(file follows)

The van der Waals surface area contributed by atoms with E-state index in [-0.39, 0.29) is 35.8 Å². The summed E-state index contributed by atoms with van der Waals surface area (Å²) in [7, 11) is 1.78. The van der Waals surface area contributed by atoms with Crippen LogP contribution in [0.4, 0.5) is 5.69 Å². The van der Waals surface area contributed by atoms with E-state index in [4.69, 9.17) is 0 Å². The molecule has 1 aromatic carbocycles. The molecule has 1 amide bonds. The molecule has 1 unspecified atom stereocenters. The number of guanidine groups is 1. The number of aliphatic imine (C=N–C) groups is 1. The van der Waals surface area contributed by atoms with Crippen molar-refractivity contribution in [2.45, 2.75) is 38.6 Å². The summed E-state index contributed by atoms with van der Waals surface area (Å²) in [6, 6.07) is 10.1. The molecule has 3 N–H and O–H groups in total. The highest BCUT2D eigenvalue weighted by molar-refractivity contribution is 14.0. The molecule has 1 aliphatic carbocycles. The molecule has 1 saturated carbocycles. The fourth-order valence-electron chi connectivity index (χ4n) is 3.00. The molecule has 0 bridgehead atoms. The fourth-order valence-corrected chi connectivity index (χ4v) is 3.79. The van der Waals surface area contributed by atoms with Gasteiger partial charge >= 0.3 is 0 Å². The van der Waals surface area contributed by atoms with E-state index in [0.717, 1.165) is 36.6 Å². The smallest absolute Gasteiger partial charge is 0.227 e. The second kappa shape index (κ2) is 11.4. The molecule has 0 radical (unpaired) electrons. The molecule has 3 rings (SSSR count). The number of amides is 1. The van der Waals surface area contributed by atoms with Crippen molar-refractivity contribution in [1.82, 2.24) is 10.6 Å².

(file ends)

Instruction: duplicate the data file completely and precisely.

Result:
The van der Waals surface area contributed by atoms with E-state index in [-0.39, 0.29) is 35.8 Å². The summed E-state index contributed by atoms with van der Waals surface area (Å²) in [7, 11) is 1.78. The van der Waals surface area contributed by atoms with Crippen LogP contribution in [0.4, 0.5) is 5.69 Å². The van der Waals surface area contributed by atoms with E-state index in [4.69, 9.17) is 0 Å². The molecule has 1 aromatic carbocycles. The molecule has 1 amide bonds. The molecule has 1 unspecified atom stereocenters. The number of guanidine groups is 1. The number of aliphatic imine (C=N–C) groups is 1. The van der Waals surface area contributed by atoms with Crippen molar-refractivity contribution in [2.45, 2.75) is 38.6 Å². The summed E-state index contributed by atoms with van der Waals surface area (Å²) in [6, 6.07) is 10.1. The molecule has 3 N–H and O–H groups in total. The highest BCUT2D eigenvalue weighted by molar-refractivity contribution is 14.0. The molecule has 1 aliphatic carbocycles. The molecule has 1 saturated carbocycles. The fourth-order valence-electron chi connectivity index (χ4n) is 3.00. The molecule has 0 bridgehead atoms. The fourth-order valence-corrected chi connectivity index (χ4v) is 3.79. The van der Waals surface area contributed by atoms with Gasteiger partial charge >= 0.3 is 0 Å². The van der Waals surface area contributed by atoms with E-state index in [0.717, 1.165) is 36.6 Å². The smallest absolute Gasteiger partial charge is 0.227 e. The second kappa shape index (κ2) is 11.4. The molecule has 0 radical (unpaired) electrons. The molecule has 3 rings (SSSR count). The number of amides is 1. The van der Waals surface area contributed by atoms with Crippen molar-refractivity contribution in [1.82, 2.24) is 10.6 Å².